Thomas Banchoff is director of the Berkley Center for Religion, Peace, and World Affairs at Georgetown University.


By Garry Wills

Viking. 263 pp. $27.95

We are two years into a new papal era. It began with Jorge Mario Bergoglio’s first steps onto the St. Peter’s balcony as Pope Francis in March 2013. His simple dress, plea for the prayers of the faithful and evocation of Saint Francis of Assisi signaled a new approach to the papacy — one of humble service to the church and the world. Since then, Francis has combined a new papal style with substance. He has passionately articulated the Gospel message of repentance and renewal, reached out to the poor and marginalized, opened an overdue discussion of contested moral issues and launched a reform of the hidebound Vatican Curia. He is unsettling the church — in order to set it aright.

Garry Wills’s new book is a valuable compass for this new terrain. Somewhat misleadingly titled “The Future of the Catholic Church with Pope Francis,” it makes the past its center. Wills takes us through five far-reaching changes that highlight the capacity for renewal within the church. Two are of more historical interest: shifts in the use of Latin over time and changes in the approach to church-state relations from late antiquity through the Second Vatican Council of the 1960s. Three others have greater contemporary relevance: the rise and fall of Catholic anti-Semitism, the evolution of natural-law ethics around issues of sexuality and gender roles and the decline of the confessional over recent decades. An epilogue, “The Future — a Church of Surprises,” encapsulates Wills’s historically grounded hope for change under Francis.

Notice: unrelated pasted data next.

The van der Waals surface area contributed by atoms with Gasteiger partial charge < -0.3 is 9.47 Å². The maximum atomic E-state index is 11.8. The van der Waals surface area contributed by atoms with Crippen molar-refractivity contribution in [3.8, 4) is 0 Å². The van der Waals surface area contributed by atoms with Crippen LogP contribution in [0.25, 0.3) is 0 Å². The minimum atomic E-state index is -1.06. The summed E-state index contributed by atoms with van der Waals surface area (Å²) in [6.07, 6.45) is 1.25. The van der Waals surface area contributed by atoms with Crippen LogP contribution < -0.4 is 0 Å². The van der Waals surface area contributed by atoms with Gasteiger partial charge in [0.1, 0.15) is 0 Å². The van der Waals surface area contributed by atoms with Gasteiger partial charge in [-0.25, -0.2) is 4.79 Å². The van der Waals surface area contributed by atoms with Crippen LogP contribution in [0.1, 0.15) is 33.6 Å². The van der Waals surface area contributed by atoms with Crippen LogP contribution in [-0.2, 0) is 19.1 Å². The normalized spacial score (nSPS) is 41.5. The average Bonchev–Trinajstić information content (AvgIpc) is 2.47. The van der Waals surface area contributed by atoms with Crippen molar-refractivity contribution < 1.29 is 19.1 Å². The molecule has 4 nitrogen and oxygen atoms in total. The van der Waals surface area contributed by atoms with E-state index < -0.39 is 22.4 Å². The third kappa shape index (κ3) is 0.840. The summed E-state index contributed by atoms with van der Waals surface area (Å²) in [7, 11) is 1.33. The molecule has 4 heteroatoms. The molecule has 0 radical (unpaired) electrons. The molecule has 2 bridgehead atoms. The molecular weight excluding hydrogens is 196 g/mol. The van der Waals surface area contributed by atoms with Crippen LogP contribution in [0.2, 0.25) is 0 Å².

"The Future of the Catholic Church with Pope Francis" by Garry Wills (Viking/Viking)

As Wills notes, Francis has not yet changed official teaching on certain fraught issues of particular interest to Americans and Europeans, including homosexuality, divorce, contraception, priestly celibacy and women’s ordination. He has abandoned the harsh, condemnatory tone associated with his predecessors, most famously with his “Who am I to judge?” remark about homosexuality. But changes in doctrine have not followed.